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Modern Transistors

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In 1945, Shockley had an idea for making a solid state device out of
semiconductors. He reasoned that a strong electrical field could cause the flow
of electricity within a nearby semiconductor. He tried to build one, then had
Walter Brattain try to build it, but it didn’t work.

Three years later, Brattain and Bardeen built the first working transistor, the
germanium point-contact transistor, which was manufactured as the “A” series.
Shockley then designed the junction (sandwich) transistor, which was
manufactured for several years afterwards. But in 1960 Bell scientist John
Atalla developed a new design based on Shockley’s original field-effect
theories. By the late 1960s, manufacturers converted from junction type
integrated circuits to field effect devices. Today, most transistors are
field-effect transistors. You are using millions of them now.

Most of today’s transistors are “MOS-FETs”, or Metal Oxide Semiconductor Field
Effect Transistors. They were developed mainly by Bell Labs, Fairchild
Semiconductor, and hundreds of Silicon Valley, Japanese and other electronics
companies.

Field-effect transistors are so named because a weak electrical signal coming in
through one electrode creates an electrical field through the rest of the
transistor. This field flips from positive to negative when the incoming signal
does, and controls a second current traveling through the rest of the
transistor. The field modulates the second current to mimic the first one — but
it can be substantially larger.

On the bottom of the transistor is a U-shaped section (though it’s flatter than
a true “U”) of N-type semiconductor with an excess of electrons. In the center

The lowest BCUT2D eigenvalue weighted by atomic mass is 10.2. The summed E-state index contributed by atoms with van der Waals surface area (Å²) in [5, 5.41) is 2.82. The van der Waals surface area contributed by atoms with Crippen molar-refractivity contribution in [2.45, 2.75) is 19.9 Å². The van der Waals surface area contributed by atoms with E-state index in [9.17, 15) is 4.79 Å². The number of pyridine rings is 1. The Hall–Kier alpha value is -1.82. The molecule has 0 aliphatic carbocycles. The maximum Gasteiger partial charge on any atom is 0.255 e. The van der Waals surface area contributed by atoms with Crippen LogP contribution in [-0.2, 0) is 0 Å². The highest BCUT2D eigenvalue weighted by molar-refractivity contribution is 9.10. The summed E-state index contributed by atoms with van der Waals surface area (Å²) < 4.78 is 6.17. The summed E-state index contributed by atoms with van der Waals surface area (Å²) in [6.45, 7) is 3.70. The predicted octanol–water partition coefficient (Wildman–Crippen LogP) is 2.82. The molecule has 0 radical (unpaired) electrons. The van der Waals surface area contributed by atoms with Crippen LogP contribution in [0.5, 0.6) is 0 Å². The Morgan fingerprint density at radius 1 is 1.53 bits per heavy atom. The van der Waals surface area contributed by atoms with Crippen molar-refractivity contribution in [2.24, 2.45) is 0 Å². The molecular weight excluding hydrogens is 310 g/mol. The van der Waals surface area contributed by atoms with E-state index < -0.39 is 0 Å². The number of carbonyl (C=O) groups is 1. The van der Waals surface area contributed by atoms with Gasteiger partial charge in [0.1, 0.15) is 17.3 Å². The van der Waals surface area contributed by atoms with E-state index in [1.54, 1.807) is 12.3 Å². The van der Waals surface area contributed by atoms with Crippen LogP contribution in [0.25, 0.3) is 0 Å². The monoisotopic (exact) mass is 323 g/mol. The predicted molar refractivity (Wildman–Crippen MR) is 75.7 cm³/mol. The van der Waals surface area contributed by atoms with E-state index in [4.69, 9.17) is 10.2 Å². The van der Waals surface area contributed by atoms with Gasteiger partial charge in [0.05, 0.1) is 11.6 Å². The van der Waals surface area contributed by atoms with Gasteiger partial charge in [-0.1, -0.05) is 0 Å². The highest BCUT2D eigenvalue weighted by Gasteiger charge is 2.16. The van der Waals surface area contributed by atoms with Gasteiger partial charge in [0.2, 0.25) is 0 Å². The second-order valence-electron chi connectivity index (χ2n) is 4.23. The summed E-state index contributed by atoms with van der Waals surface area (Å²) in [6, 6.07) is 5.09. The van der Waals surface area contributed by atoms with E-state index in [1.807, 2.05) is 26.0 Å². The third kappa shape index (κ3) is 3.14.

of the U is a section known as the “base” made of P-type (positively charged)
semiconductor with too few electrons. (Actually, the N- and P-types can be
reversed and the device will work in exactly the same way, except that holes,
not electrons, would cause the current.)

Three electrodes are attached to the top of this semiconductor crystal: one to
the middle positive section and one to each arm of the U. By applying a voltage
to the electrodes on the U, current will flow through it. The side where the
electrons come in is known as the source, and the side where the electrons come
out is called the drain.

If nothing else happens, current will flow from one side to the other. Due to
the way electrons behave at the junction between N- and P-type semiconductors,
however, the current won’t flow particularly close to the base. It travels only
through a thin channel down the middle of the U.

There’s also an electrode attached to the base, a wedge of P-type semiconductor
in the middle, separated from the rest of the transistor by a thin layer of
metal-oxide such as silicon dioxide (which plays the role of an insulator). This
electrode is called the “gate.” The weak electrical signal we’d like to amplify
is fed through the gate. If the charge coming through the gate is negative, it
adds more electrons to the base. Since electrons repel each other, the electrons
in the U move as far away from the base as possible. This creates a depletion
zone around the base � a whole area where electrons cannot travel. The channel
down the middle of the U through which current can flow becomes even thinner.
Add enough negative charge to the base and the channel will pinch off
completely, stopping all current. It’s like stepping on a garden hose to stop
the flow of water. (Earlier transistors controlled this depletion zone by making
use of how electrons move when two semiconductor slabs are put next to each
other, creating what is known as a P-N junction. In a MOS-FET, the P-N junction
is replaced with metal-oxide, which turned out to be easier to mass produce in
microchips.)

Now imagine if the charge coming through the gate is positive. The positive base
attracts many electrons � suddenly the area around the base which used to be a
no-man’s-land opens up. The channel for current through the U becomes larger
than it was originally and much more electricity can flow through.

Alternating charge on the base, therefore, changes how much current goes through
the U. The incoming current can be used as a faucet to turn current on or off as
it moves through the rest of the transistor.

On the other hand, the transistor can be used in a more complex manner as well
— as an amplifier. Current traveling through the U gets larger or smaller in
perfect synch with the charge coming into the base, meaning it has the identical
pattern as that original weak signal. And, since the second current is connected
to a different voltage supply, it can be made to be larger. The current coming
through the U is a perfect replica of the original, only amplified. The
transistor is used this way for stereo amplification in speakers and
microphones, as well as to boost telephone signals as they travel around the
world.